Leicestershire  Police Federation

Federation Chair: Lengthy IOPC investigations, dragged out over years, into innocent officers can ruin their lives

26 January 2021

 

Federation Chair: Lengthy IOPC investigations, dragged out over years, into innocent officers can ruin their lives

 

Lengthy and drawn-out investigations by the Independent Office for Police Conduct into the actions of innocent police officers – which can last years - can ruin their lives.

That is view of Leicestershire Police Federation – the body representing officers in the county – which said that while police officers have no issue with being accountable for their actions, they should not be subject to that scrutiny for years on end.

The Home Affairs Select Committee is currently looking into the IOPC’s timescales for investigating police officer conduct.

As part of the Police Federation of England and Wales’s #TimeLimits campaign, the Federation will be giving evidence to Parliament tomorrow (Wednesday) on the detrimental and costly impact of lengthy disciplinary investigations on police officers, their families and their colleagues.

Adam Commons, Chairman and Conduct Lead for Leicestershire Police Federation, said: “We have been campaigning for some time to bring Time Limits to lengthy investigations and asking that they cannot go past 12 months.

“We have seen many cases where IOPC investigations have run into years, and the impact this has on officers and their families cannot be measured. Quite frankly it can ruin lives.”

The IOPC’s figures from 2019/20 show that cases open for longer than 12 months had decreased from 24% to 17%, but Adam said officers still needed protection.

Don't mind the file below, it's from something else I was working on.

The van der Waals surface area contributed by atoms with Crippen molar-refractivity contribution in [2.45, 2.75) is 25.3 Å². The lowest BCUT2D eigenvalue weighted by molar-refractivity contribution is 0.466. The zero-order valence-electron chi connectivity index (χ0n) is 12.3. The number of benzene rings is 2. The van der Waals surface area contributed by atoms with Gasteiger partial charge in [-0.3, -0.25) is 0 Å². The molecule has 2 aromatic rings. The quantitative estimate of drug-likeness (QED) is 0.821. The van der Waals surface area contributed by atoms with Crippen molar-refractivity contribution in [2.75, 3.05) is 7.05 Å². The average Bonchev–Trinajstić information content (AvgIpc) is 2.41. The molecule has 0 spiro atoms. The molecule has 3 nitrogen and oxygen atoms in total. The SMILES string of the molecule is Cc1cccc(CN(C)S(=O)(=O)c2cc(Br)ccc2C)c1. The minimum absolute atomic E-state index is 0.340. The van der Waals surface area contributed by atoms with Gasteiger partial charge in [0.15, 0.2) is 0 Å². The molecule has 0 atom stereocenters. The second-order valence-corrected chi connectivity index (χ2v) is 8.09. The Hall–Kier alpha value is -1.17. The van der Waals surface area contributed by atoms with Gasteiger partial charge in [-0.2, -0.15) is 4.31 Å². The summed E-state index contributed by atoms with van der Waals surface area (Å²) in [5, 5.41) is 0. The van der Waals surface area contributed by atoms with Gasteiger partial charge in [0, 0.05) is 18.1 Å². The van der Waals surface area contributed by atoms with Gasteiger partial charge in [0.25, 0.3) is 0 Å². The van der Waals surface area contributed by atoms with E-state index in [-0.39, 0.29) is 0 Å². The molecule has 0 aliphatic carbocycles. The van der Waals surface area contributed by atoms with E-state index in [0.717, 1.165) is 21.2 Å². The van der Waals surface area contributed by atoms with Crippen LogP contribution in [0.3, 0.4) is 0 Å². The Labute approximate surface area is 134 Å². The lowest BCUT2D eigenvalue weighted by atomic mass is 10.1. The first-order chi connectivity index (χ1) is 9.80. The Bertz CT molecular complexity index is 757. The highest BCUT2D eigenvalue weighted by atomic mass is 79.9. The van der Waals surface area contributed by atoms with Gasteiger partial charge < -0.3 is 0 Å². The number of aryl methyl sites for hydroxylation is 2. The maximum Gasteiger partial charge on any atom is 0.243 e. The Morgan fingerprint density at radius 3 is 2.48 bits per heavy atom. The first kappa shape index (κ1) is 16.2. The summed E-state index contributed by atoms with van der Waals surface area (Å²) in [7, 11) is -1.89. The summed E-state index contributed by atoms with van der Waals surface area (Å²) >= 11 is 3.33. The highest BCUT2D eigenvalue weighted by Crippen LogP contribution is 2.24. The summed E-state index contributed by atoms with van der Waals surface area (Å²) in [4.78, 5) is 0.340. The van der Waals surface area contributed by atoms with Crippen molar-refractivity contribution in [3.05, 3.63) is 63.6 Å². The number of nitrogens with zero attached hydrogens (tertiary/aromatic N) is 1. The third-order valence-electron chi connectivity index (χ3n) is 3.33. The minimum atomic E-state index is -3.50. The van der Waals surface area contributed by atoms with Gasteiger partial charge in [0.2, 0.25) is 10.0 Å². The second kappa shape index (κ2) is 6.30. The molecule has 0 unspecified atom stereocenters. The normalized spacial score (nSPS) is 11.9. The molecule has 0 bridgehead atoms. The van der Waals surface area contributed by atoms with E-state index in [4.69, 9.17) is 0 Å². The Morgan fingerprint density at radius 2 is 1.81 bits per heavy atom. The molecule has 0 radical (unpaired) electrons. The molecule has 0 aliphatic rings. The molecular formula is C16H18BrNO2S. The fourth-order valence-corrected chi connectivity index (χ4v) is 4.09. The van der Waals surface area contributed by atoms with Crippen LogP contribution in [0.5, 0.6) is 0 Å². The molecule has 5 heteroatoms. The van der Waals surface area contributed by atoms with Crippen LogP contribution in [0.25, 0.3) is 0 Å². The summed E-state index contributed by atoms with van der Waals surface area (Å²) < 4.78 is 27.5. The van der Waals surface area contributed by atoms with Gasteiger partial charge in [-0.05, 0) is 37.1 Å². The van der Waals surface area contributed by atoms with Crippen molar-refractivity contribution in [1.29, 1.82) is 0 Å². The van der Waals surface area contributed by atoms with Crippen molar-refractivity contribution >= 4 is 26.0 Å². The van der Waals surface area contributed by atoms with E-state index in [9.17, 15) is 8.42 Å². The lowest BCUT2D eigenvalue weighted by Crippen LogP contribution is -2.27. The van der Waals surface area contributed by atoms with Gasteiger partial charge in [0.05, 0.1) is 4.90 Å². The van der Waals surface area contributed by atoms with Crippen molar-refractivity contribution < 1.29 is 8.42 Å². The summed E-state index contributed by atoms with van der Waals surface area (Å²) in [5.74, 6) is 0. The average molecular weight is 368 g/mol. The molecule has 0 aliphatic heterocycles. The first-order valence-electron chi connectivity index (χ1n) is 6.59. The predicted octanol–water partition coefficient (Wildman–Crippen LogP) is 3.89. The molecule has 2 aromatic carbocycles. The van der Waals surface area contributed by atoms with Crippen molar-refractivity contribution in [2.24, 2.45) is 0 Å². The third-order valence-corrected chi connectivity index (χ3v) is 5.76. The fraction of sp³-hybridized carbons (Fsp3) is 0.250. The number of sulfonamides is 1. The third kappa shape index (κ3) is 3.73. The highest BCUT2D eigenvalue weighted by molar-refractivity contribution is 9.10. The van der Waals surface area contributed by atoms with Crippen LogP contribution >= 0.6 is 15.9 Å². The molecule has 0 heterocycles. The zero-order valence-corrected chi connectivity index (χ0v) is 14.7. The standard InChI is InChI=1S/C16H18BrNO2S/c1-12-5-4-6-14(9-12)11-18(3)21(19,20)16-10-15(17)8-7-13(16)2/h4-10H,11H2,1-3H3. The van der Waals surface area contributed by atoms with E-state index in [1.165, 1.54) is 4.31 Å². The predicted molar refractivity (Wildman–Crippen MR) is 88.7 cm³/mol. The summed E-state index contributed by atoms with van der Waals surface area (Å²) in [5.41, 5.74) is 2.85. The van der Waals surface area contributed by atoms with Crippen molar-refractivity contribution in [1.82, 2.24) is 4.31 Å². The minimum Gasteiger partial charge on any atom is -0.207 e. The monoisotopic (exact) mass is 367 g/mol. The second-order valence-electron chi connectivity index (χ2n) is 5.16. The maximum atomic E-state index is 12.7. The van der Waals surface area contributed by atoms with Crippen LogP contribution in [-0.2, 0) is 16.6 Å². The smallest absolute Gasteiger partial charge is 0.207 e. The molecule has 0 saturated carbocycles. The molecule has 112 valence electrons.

He said: “The 12-month suggestion would complement the 2020 Conduct Regulations, as any case that currently reaches this threshold has to be referred to the Police and Crime Commissioner with an explanation as to why.

“I look forward to hearing the evidence that is put forward in the hope it can help further the #TimeLimits campaign and ultimately give some protection to my colleagues.”

The Police Federation of England and Wales is calling for investigations to be concluded within 12 months from the time an allegation is made.

PFEW National Conduct and Performance Lead Phill Matthews said: “Protracted disciplinary investigations have ruined the careers of multiple colleagues, left a mark on their mental health, and placed pressure on their home lives and loved ones.

“It is clear the effects are devastating.

“Public trust in the system will erode if people do not think their complaints will be dealt with quickly. This issue is already something many complainants frequently express.

“We are encouraged the IOPC is keen to work with us rather than against us. However, the issue of investigations rumbling on for more than a year still continues, and enough is enough.”

 

 

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